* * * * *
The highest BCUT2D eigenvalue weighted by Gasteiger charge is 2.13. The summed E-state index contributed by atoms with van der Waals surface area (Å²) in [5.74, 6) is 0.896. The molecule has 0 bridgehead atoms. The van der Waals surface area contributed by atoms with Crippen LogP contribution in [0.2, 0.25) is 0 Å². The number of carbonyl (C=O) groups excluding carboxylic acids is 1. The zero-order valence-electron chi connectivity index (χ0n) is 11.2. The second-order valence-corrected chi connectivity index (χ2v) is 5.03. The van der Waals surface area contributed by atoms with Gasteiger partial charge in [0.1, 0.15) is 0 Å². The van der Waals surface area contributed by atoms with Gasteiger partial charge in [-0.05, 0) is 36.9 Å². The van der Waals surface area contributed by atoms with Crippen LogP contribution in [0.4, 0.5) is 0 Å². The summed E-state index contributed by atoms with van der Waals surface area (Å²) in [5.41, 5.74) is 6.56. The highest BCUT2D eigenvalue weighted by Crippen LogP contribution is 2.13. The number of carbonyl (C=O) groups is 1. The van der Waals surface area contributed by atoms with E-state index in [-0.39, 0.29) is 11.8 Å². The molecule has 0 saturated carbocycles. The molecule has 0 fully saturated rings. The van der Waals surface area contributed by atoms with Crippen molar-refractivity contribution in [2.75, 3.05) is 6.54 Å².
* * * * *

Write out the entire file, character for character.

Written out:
The highest BCUT2D eigenvalue weighted by Gasteiger charge is 2.13. The summed E-state index contributed by atoms with van der Waals surface area (Å²) in [5.74, 6) is 0.896. The molecule has 0 bridgehead atoms. The van der Waals surface area contributed by atoms with Crippen LogP contribution in [0.2, 0.25) is 0 Å². The number of carbonyl (C=O) groups excluding carboxylic acids is 1. The zero-order valence-electron chi connectivity index (χ0n) is 11.2. The second-order valence-corrected chi connectivity index (χ2v) is 5.03. The van der Waals surface area contributed by atoms with Gasteiger partial charge in [0.1, 0.15) is 0 Å². The van der Waals surface area contributed by atoms with Gasteiger partial charge in [-0.05, 0) is 36.9 Å². The van der Waals surface area contributed by atoms with Crippen LogP contribution in [0.4, 0.5) is 0 Å². The summed E-state index contributed by atoms with van der Waals surface area (Å²) in [5.41, 5.74) is 6.56. The highest BCUT2D eigenvalue weighted by Crippen LogP contribution is 2.13. The number of carbonyl (C=O) groups is 1. The van der Waals surface area contributed by atoms with E-state index in [-0.39, 0.29) is 11.8 Å². The molecule has 0 saturated carbocycles. The molecule has 0 fully saturated rings. The van der Waals surface area contributed by atoms with Crippen molar-refractivity contribution in [2.75, 3.05) is 6.54 Å².